The other school holidays – Easter/Summer/September – generally have the best weather. I try to make the most of the fine, sunny days and save the inside activities for wet/cold days if possible.
Once you can see the forecast, you can start to try and make the best of the weather and make plans accordingly.
If I make plans well in advance with friends, I try to make plans to catch up at the park, with someone’s house as a back up. This gives the kids a decent run around and also means we don’t spend the days with the best weather inside. I find if my kids have a good run around outside, they are much happier to do low key, home based activities in the afternoon.
9. Book online before hand where possible
I love booking online wherever possible. It can be hard enough wrangling the kids in public let alone adding queues to the mix.
Thankfully, you can book pretty much everything online now and this saves many tears (mine).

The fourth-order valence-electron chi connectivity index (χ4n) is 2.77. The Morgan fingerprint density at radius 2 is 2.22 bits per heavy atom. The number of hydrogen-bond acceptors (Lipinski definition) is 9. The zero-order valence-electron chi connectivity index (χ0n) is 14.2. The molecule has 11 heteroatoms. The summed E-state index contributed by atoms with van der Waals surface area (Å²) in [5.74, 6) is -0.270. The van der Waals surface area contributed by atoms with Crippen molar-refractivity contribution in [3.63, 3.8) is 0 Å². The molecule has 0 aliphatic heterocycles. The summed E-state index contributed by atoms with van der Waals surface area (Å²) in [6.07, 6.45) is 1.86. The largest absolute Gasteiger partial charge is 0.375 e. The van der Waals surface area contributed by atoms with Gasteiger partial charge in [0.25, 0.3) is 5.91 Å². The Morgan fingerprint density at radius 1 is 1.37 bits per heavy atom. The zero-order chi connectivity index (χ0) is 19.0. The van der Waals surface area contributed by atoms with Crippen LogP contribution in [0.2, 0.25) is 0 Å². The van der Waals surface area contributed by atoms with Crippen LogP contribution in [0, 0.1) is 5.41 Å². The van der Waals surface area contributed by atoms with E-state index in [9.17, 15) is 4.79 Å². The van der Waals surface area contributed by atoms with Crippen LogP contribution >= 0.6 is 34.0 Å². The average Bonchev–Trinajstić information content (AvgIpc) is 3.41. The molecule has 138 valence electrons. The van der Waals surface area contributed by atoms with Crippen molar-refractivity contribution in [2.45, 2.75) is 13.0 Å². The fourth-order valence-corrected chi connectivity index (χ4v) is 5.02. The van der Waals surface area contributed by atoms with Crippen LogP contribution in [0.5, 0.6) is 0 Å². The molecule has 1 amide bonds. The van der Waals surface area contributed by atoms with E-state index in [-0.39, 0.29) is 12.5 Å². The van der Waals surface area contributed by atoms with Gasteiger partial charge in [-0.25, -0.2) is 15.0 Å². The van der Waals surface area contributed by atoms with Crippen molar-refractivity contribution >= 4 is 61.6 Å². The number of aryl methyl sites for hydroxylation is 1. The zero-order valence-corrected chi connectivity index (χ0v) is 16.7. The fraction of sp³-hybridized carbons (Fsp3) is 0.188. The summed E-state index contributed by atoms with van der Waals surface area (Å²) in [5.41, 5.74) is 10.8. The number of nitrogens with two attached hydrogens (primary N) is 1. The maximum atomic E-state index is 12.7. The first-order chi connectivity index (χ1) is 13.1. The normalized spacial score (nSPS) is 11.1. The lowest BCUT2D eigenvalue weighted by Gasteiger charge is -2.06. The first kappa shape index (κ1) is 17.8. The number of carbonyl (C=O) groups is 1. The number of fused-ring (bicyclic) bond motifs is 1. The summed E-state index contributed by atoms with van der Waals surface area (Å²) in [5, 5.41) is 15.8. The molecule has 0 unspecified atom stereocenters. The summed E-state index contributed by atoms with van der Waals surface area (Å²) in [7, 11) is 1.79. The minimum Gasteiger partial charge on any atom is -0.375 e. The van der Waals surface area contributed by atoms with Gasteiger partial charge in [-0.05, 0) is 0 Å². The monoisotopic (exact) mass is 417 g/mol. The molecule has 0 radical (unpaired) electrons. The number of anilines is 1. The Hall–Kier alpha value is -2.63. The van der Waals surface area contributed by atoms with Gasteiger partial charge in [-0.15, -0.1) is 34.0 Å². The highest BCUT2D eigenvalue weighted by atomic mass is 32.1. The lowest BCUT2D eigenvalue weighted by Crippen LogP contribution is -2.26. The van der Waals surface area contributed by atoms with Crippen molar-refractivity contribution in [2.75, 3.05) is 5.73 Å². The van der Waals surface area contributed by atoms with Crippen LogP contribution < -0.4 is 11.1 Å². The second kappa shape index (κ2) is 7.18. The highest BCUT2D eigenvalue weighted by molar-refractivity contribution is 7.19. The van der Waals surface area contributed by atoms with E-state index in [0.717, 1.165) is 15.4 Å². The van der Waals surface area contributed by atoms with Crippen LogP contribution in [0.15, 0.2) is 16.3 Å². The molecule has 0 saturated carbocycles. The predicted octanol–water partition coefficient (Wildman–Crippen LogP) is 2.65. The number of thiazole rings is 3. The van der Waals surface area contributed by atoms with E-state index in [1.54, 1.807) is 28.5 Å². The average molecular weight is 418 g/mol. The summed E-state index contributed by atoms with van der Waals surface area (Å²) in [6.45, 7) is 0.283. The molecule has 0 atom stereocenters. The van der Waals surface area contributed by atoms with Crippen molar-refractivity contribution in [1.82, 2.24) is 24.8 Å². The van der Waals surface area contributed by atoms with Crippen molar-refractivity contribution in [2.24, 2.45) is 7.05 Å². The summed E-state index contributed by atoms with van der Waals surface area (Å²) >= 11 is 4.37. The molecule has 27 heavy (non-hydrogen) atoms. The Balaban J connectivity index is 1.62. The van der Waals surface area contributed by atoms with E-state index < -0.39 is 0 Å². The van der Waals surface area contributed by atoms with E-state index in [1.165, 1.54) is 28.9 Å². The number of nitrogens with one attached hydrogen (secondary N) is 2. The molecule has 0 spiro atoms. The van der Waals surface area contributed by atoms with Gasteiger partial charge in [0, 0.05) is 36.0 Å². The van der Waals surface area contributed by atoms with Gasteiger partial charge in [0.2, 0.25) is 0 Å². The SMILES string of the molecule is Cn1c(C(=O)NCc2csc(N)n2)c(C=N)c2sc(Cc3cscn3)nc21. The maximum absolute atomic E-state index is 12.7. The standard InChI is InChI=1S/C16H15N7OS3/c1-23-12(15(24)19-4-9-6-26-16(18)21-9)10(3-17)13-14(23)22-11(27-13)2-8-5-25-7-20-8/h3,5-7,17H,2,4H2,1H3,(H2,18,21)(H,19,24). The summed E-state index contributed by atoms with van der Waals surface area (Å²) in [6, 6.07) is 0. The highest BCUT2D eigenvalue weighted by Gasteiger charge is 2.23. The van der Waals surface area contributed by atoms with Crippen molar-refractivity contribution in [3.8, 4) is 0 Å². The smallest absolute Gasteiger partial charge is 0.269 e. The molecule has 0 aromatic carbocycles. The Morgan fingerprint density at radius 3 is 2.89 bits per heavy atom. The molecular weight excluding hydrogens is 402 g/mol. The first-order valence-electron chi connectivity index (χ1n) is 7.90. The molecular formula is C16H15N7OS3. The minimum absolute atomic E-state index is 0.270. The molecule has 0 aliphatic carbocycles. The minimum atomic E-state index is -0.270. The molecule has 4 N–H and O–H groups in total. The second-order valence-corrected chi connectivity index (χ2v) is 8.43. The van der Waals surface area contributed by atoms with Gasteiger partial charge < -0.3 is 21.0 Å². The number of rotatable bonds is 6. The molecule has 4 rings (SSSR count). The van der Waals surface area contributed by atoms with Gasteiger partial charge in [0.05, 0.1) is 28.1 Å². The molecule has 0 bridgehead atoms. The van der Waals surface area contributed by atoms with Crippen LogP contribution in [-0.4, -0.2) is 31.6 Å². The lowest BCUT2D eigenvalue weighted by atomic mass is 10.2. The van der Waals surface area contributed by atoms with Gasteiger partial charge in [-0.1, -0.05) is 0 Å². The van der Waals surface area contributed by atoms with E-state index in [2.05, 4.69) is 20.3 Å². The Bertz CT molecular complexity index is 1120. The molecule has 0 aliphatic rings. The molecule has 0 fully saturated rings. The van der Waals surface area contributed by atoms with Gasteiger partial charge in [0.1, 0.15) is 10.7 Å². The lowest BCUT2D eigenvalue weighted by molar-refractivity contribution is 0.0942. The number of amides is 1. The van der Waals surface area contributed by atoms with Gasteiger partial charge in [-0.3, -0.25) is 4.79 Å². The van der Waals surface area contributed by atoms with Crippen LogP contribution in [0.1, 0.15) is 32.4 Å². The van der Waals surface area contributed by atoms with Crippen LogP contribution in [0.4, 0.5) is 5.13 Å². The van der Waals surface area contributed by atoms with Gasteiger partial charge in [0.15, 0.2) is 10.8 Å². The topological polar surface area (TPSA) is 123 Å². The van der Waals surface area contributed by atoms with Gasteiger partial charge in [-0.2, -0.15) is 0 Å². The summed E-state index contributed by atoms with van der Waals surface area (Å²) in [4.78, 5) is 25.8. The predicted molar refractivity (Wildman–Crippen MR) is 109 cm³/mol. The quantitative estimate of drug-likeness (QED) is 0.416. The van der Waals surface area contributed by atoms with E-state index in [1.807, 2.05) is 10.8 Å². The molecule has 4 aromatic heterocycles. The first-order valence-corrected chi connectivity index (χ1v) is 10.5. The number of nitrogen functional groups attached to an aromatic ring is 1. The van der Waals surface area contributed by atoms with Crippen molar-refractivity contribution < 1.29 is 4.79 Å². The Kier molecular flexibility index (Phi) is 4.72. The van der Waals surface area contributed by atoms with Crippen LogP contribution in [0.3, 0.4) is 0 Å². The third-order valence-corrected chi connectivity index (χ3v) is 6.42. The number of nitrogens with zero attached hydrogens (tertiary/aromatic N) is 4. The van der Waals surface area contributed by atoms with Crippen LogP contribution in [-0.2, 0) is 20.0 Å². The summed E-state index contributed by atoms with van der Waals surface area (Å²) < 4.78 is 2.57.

10. Space out the “paid” or expensive outings with lots of freebies
Holidays can be expensive.
Already these holidays I’ve committed to taking the kids to the movies and Mister Maker. Other holidays, we’ve visited Crafternoon, visited a zoo, the museum and gone to a local pantomine. It all adds up. Most of our other activities will be freebies such as going to the park, the library, friend’s place or having friends over.
This post was originally published in April 2014 but has been edited and updated.
How do you stay sane in the school holidays? Can you share any tips or traps?